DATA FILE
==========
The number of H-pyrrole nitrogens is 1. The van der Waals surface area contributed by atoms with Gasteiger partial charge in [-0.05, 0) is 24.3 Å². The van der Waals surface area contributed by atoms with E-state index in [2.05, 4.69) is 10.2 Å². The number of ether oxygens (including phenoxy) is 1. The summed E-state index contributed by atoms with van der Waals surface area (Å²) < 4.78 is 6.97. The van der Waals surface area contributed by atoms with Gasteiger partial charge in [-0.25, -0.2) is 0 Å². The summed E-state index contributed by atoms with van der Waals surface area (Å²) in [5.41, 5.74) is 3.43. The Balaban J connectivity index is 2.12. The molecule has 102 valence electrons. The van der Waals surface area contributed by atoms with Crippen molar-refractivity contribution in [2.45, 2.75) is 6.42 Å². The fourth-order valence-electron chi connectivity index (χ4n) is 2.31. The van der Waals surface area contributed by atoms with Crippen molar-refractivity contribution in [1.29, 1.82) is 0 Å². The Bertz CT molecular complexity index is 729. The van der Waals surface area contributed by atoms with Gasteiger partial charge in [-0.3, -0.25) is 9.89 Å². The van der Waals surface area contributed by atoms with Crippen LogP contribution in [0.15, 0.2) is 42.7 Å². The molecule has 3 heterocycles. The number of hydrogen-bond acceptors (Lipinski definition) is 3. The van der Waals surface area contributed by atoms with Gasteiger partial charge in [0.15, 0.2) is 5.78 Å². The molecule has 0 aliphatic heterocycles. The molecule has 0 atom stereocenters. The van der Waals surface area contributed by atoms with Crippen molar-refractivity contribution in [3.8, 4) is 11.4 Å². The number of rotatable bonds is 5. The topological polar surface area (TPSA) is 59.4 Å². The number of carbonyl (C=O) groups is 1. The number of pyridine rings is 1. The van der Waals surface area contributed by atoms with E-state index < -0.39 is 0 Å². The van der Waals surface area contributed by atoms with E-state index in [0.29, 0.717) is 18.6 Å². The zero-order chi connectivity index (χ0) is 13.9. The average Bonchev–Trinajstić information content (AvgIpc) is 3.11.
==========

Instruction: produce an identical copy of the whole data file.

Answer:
The number of H-pyrrole nitrogens is 1. The van der Waals surface area contributed by atoms with Gasteiger partial charge in [-0.05, 0) is 24.3 Å². The van der Waals surface area contributed by atoms with E-state index in [2.05, 4.69) is 10.2 Å². The number of ether oxygens (including phenoxy) is 1. The summed E-state index contributed by atoms with van der Waals surface area (Å²) < 4.78 is 6.97. The van der Waals surface area contributed by atoms with Gasteiger partial charge in [-0.25, -0.2) is 0 Å². The summed E-state index contributed by atoms with van der Waals surface area (Å²) in [5.41, 5.74) is 3.43. The Balaban J connectivity index is 2.12. The molecule has 102 valence electrons. The van der Waals surface area contributed by atoms with Crippen molar-refractivity contribution in [2.45, 2.75) is 6.42 Å². The fourth-order valence-electron chi connectivity index (χ4n) is 2.31. The van der Waals surface area contributed by atoms with Crippen molar-refractivity contribution in [1.29, 1.82) is 0 Å². The Bertz CT molecular complexity index is 729. The van der Waals surface area contributed by atoms with Gasteiger partial charge in [-0.3, -0.25) is 9.89 Å². The van der Waals surface area contributed by atoms with Crippen LogP contribution in [0.15, 0.2) is 42.7 Å². The molecule has 3 heterocycles. The number of hydrogen-bond acceptors (Lipinski definition) is 3. The van der Waals surface area contributed by atoms with Gasteiger partial charge in [0.15, 0.2) is 5.78 Å². The molecule has 0 aliphatic heterocycles. The molecule has 0 atom stereocenters. The van der Waals surface area contributed by atoms with Crippen molar-refractivity contribution in [3.8, 4) is 11.4 Å². The number of rotatable bonds is 5. The topological polar surface area (TPSA) is 59.4 Å². The number of carbonyl (C=O) groups is 1. The number of pyridine rings is 1. The van der Waals surface area contributed by atoms with E-state index < -0.39 is 0 Å². The van der Waals surface area contributed by atoms with E-state index in [0.29, 0.717) is 18.6 Å². The zero-order chi connectivity index (χ0) is 13.9. The average Bonchev–Trinajstić information content (AvgIpc) is 3.11.